Stewart, transitioning beautifully from late-night satire to political-thriller/docudrama, has his heart in the right place. His style, despite several overblown visual flourishes, matures throughout Rosewater‘s gripping second half. Defined by its raw emotional impact, Bernal’s magnetic performance, and inspiring prison-drama story, the movie makes for a commendable and spirited first effort. Walking the thin line between comedy and drama, its immense intelligence, brawn, and appeal are worth lobbying for.

Verdict: A heartening and worthwhile first feature.

Whiplash Review – Symphonic Psychopathy


Director: Damien Chazelle

Writer: Damien Chazelle

Stars: Miles Teller, J.K. Simmons, Melissa Benoist, Paul Reiser


Release date: October 10th, 2014

Distributor: Sony Pictures Classics

Country: USA

Running time: 106 minutes


 

4/5

Best part: Teller and Simmons.

Worst part: The relationship sub-plot.

Even the most cynical person on Earth will admit that music is a valuable art form. As a universal language, the medium can bring people together and tear others apart. From the first note to the last, a track can turn sombre morsels into happy-go-lucky specimens. From gospel to blues ‘n’ roots to rock, music genres – like movie genres – rise and fall depending on the surrounding pop-cultural landscape. Whiplash, a small-scale drama with big aspirations, meticulously examines the miasmic world of jazz.

Miles Teller.

The idea for Whiplash, similarly to a classic album, simmered for several years before seeing the green light. Based on writer/director Damien Chazelle’s horrific music school experiences, his 85-page screenplay treatment hit Hollywood’s notorious Black-list. After gaining interest, he adapted 15 pages of his original effort into an 18-minute short film. Boosted by Hollywood’s occasional-stroke-of-genius methods, this first-feature – a $3.3 million/19-day-shoot production – lands smoother than Miles Davis’ silk threads. The story, like the scintillating tunes blaring throughout, flows with as much intensity, prowess, and class as humanly possible. In fact, it takes this ‘humanly possible’ idea, and re-moulds it into something truly extraordinary. Spirited twenty-something Andrew (Miles Teller) studies the jazz drums morning noon, and night. Hitting his strides at America’s top music school, the Schaffer Conservatory of Music, the ambitious youngster’s life couldn’t be better. Dating candy-bar girl Nicole (Melissa Benoist), he yields vivid dreams about his immediate future. Picked by renowned studio jazz band conductor Terence Fletcher (J.K. Simmons), Andrew is unaware of what’s about to happen. In their first practice session together, Fletcher throws a chair at Andrew before slapping him repeatedly and screaming profanities. From there, Andrew is in it for the long haul.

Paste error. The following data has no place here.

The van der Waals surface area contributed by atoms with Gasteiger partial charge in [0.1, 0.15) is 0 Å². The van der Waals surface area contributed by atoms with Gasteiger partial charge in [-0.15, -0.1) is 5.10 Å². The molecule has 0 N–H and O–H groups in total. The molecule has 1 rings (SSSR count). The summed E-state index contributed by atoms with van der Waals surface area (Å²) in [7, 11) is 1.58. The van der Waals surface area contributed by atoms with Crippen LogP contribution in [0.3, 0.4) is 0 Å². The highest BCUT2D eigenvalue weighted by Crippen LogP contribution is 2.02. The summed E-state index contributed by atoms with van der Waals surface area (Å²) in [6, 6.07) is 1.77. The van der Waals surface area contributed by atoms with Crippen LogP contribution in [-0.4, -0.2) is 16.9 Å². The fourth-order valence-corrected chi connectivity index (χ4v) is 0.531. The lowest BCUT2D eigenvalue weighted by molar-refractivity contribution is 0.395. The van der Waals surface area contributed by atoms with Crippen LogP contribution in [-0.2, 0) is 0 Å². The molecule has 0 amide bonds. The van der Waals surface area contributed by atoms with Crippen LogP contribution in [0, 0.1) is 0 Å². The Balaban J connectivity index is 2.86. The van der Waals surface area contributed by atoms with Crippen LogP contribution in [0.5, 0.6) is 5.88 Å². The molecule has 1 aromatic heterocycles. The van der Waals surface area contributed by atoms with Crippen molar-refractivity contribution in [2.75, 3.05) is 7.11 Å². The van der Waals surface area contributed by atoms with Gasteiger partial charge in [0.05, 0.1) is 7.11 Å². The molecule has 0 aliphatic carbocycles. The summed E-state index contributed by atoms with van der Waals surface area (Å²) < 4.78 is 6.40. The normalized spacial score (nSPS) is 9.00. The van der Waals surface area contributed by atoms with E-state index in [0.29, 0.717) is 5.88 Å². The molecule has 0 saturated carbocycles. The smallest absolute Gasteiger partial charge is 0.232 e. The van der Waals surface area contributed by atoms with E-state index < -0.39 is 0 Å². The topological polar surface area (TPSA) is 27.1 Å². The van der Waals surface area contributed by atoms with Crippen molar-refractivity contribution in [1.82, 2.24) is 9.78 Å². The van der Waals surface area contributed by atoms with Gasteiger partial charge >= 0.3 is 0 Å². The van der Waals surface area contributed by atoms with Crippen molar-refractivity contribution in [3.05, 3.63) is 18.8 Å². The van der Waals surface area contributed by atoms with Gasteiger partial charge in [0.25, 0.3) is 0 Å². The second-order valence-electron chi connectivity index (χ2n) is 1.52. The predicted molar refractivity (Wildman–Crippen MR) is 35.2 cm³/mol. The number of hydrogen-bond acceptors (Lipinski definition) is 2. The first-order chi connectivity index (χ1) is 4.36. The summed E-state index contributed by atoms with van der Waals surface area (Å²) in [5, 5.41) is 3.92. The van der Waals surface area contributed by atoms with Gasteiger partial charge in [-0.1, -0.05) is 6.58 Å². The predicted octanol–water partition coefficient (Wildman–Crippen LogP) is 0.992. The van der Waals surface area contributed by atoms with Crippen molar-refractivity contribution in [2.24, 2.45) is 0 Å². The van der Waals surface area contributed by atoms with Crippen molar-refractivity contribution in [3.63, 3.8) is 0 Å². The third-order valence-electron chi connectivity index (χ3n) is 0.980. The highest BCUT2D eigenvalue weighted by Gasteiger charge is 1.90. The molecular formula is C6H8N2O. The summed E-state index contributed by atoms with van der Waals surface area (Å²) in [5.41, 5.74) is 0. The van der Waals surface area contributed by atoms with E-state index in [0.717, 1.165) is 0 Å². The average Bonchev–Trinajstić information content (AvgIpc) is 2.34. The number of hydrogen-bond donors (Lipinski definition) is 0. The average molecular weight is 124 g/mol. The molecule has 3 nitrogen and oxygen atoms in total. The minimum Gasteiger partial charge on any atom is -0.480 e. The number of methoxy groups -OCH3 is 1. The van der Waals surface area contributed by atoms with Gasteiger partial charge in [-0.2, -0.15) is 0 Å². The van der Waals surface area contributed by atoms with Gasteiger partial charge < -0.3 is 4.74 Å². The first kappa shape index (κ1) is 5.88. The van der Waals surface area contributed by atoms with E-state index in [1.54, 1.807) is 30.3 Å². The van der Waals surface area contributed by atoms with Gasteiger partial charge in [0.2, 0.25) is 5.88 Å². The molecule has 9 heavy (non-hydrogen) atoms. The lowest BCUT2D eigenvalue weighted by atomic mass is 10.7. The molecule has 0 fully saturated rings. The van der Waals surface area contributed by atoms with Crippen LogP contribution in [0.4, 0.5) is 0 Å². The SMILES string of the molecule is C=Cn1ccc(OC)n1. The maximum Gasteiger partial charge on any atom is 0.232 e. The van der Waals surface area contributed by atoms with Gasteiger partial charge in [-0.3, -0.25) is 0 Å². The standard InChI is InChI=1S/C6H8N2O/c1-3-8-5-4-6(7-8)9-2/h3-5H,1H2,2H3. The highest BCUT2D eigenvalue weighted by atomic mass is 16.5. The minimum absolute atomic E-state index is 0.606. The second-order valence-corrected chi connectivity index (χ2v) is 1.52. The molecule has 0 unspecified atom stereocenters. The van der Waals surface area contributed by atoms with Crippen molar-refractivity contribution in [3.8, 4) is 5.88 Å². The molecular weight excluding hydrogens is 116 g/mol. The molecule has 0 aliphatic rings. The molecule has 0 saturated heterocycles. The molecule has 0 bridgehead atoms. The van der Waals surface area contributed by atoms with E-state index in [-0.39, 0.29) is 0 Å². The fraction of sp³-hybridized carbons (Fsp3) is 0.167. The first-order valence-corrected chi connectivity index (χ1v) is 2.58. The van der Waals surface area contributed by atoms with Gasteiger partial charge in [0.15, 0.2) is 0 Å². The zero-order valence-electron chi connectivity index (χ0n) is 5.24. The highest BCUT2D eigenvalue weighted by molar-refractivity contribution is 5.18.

J. K. Simmons.

J.K. Simmons.

Fletcher, to motivate terrified students, tells a hearty story about influential musician Charlie Parker. In 1936, at Kansas City’s Reno Club, a 16-year-old Parker got up on stage to perform ‘I Got Rhythm’ on the saxophone. Whilst bombing spectacularly, the drummer, Jo Jones, lobbed a cymbal at his head to the crowd’s approval. Parker, after a year of intensive practice, returned to the venue and made history. If this tale interests you, then Whiplash will suit your tastes perfectly. Following up Inside Llewyn Davis, this psychological-drama delivers an equally impressive ode to a specific genre. Jumping back to a better time, the movie’s infatuation with soulful hits and inspirational artists hits its audience with bass-drum-like momentum. From the opening scene – depicting Andrew and Fletcher’s first interaction – onwards, the movie crafts a spirited dynamic between two enthralling professionals. Going Full Metal Jacket within the first half-hour, Whiplash‘s student/mentor relationship turns up the heat, stakes, and emotional resonance. Delivering some of cinema’s most brutal insults, Chazelle’s screenplay echoes Aaron Sorkin’s more focused works. Like The Social Network, egos, personalities, and tempers clash like warring, blood-thirsty factions. Switching from Brassed Off to The Master to Black Swan, Whiplash conducts a seasoned and visceral performance throughout its taut run-time. Chazelle’s style – defined by quick cuts, whip-pans, close-ups, and a saturated colour palette – elevates each set piece. The heart-thumping climax, set at New York’s Carnegie Hall, delivers actioner-like thrills and sports-drama bravado.

“There are no two words in the English language more harmful than ‘good job'”. (Terence Fletcher (J.K. Simmons), Whiplash).

Teller & Simmons.

Teller & Simmons.

Despite the overworked premise, Whiplash never walks to the beat of its own drum. The central conflict, beyond the trauma and rage, delivers blackly comedic moments. “Are you one of those…single tear people”, Fletcher asks Andrew as his reputation and defences crumble. Throughout this fear-and-potential-driven experience, Andrew and Fletcher’s feud sends characters and film-goers into a tailspin. Andrew – praising music religiously – treats each sound, music page, and instrument with greater affection than most. Seeing his father (Paul Reiser) and girlfriend as mindless distractions, his anti-social behaviour wrestles with Fletcher’s sociopathic teaching methods. Fletcher, looking for the next big jazz talent, switches gears every few seconds. One second, he’s chatting heartily with old friends. The next, he’s berating his pupils over physical features, wrong notes, and slight mishaps. Despite the shocking behaviour, his intentions become clear and, to a certain extent, believable. Obliterating the “good job” approach, his style births classic hits and memorable musicians. Teller and Simmons bolster the movie’s relentless tempo. Adapting to the blood-sweat-and-tears role, Teller delivers his most commendable performance yet. Drumming with immense power, the Spectacular Now leads improves upon his skills here. Simmons, known for the Spider-Man trilogy and Juno, excels as the mighty mentor ruling his rhythmically sound version of hell.